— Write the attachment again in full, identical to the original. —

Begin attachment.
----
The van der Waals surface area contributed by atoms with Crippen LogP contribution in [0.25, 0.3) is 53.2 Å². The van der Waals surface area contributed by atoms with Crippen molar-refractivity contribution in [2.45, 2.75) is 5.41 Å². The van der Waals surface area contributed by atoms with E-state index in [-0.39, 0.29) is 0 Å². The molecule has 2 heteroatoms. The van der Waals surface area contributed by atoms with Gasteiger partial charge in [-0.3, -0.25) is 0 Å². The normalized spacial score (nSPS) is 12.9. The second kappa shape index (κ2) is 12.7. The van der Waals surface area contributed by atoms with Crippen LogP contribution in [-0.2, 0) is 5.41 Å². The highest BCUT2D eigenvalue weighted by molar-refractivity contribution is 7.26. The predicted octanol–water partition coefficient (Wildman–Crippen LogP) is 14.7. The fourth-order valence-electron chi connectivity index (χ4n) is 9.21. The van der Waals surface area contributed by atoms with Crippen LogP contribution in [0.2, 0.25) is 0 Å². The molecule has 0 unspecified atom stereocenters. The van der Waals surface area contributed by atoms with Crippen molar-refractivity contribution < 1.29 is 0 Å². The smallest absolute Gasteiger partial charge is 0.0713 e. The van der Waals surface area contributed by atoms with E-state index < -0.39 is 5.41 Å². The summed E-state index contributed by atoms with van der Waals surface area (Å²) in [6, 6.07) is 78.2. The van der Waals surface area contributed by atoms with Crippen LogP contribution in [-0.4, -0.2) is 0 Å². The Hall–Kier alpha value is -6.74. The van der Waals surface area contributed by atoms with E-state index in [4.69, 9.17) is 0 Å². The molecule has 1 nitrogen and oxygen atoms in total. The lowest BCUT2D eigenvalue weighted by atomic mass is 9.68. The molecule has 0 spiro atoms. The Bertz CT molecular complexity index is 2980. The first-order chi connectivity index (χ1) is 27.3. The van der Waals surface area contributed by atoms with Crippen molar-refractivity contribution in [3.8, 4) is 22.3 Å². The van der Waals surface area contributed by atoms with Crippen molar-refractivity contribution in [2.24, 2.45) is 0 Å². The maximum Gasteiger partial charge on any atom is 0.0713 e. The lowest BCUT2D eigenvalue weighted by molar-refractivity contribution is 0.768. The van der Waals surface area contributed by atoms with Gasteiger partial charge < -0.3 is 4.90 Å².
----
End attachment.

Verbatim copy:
The van der Waals surface area contributed by atoms with Crippen LogP contribution in [0.25, 0.3) is 53.2 Å². The van der Waals surface area contributed by atoms with Crippen molar-refractivity contribution in [2.45, 2.75) is 5.41 Å². The van der Waals surface area contributed by atoms with E-state index in [-0.39, 0.29) is 0 Å². The molecule has 2 heteroatoms. The van der Waals surface area contributed by atoms with Gasteiger partial charge in [-0.3, -0.25) is 0 Å². The normalized spacial score (nSPS) is 12.9. The second kappa shape index (κ2) is 12.7. The van der Waals surface area contributed by atoms with Crippen LogP contribution in [-0.2, 0) is 5.41 Å². The highest BCUT2D eigenvalue weighted by molar-refractivity contribution is 7.26. The predicted octanol–water partition coefficient (Wildman–Crippen LogP) is 14.7. The fourth-order valence-electron chi connectivity index (χ4n) is 9.21. The van der Waals surface area contributed by atoms with Crippen LogP contribution in [0.2, 0.25) is 0 Å². The molecule has 0 unspecified atom stereocenters. The van der Waals surface area contributed by atoms with Crippen molar-refractivity contribution < 1.29 is 0 Å². The smallest absolute Gasteiger partial charge is 0.0713 e. The van der Waals surface area contributed by atoms with E-state index < -0.39 is 5.41 Å². The summed E-state index contributed by atoms with van der Waals surface area (Å²) in [6, 6.07) is 78.2. The van der Waals surface area contributed by atoms with Crippen LogP contribution in [-0.4, -0.2) is 0 Å². The Hall–Kier alpha value is -6.74. The van der Waals surface area contributed by atoms with E-state index in [4.69, 9.17) is 0 Å². The molecule has 1 nitrogen and oxygen atoms in total. The lowest BCUT2D eigenvalue weighted by atomic mass is 9.68. The molecule has 0 spiro atoms. The Bertz CT molecular complexity index is 2980. The first-order chi connectivity index (χ1) is 27.3. The van der Waals surface area contributed by atoms with Crippen molar-refractivity contribution in [3.8, 4) is 22.3 Å². The van der Waals surface area contributed by atoms with Crippen molar-refractivity contribution in [2.24, 2.45) is 0 Å². The maximum Gasteiger partial charge on any atom is 0.0713 e. The lowest BCUT2D eigenvalue weighted by molar-refractivity contribution is 0.768. The van der Waals surface area contributed by atoms with Gasteiger partial charge < -0.3 is 4.90 Å².